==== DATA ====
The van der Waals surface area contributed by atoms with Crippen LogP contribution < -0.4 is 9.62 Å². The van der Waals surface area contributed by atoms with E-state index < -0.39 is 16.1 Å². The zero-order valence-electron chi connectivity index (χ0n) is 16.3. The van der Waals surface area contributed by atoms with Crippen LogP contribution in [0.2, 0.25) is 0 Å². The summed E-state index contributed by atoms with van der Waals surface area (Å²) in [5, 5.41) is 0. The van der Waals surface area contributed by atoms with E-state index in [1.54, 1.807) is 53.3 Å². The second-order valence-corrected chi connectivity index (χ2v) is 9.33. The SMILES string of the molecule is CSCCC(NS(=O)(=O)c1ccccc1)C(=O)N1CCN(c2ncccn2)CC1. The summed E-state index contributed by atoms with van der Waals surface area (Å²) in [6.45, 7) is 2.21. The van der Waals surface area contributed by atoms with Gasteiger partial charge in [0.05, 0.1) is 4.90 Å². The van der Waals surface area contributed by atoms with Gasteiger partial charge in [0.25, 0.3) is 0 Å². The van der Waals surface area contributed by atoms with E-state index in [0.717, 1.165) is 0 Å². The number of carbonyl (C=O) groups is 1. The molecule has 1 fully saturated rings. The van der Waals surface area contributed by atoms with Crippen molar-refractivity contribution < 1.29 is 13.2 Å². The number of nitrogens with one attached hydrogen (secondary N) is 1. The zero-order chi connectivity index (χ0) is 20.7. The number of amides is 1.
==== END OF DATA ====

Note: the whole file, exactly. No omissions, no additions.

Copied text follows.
The van der Waals surface area contributed by atoms with Crippen LogP contribution < -0.4 is 9.62 Å². The van der Waals surface area contributed by atoms with E-state index < -0.39 is 16.1 Å². The zero-order valence-electron chi connectivity index (χ0n) is 16.3. The van der Waals surface area contributed by atoms with Crippen LogP contribution in [0.2, 0.25) is 0 Å². The summed E-state index contributed by atoms with van der Waals surface area (Å²) in [5, 5.41) is 0. The van der Waals surface area contributed by atoms with E-state index in [1.54, 1.807) is 53.3 Å². The second-order valence-corrected chi connectivity index (χ2v) is 9.33. The SMILES string of the molecule is CSCCC(NS(=O)(=O)c1ccccc1)C(=O)N1CCN(c2ncccn2)CC1. The summed E-state index contributed by atoms with van der Waals surface area (Å²) in [6.45, 7) is 2.21. The van der Waals surface area contributed by atoms with Gasteiger partial charge in [0.05, 0.1) is 4.90 Å². The van der Waals surface area contributed by atoms with Gasteiger partial charge in [0.25, 0.3) is 0 Å². The van der Waals surface area contributed by atoms with E-state index in [0.717, 1.165) is 0 Å². The number of carbonyl (C=O) groups is 1. The molecule has 1 fully saturated rings. The van der Waals surface area contributed by atoms with Crippen molar-refractivity contribution < 1.29 is 13.2 Å². The number of nitrogens with one attached hydrogen (secondary N) is 1. The zero-order chi connectivity index (χ0) is 20.7. The number of amides is 1.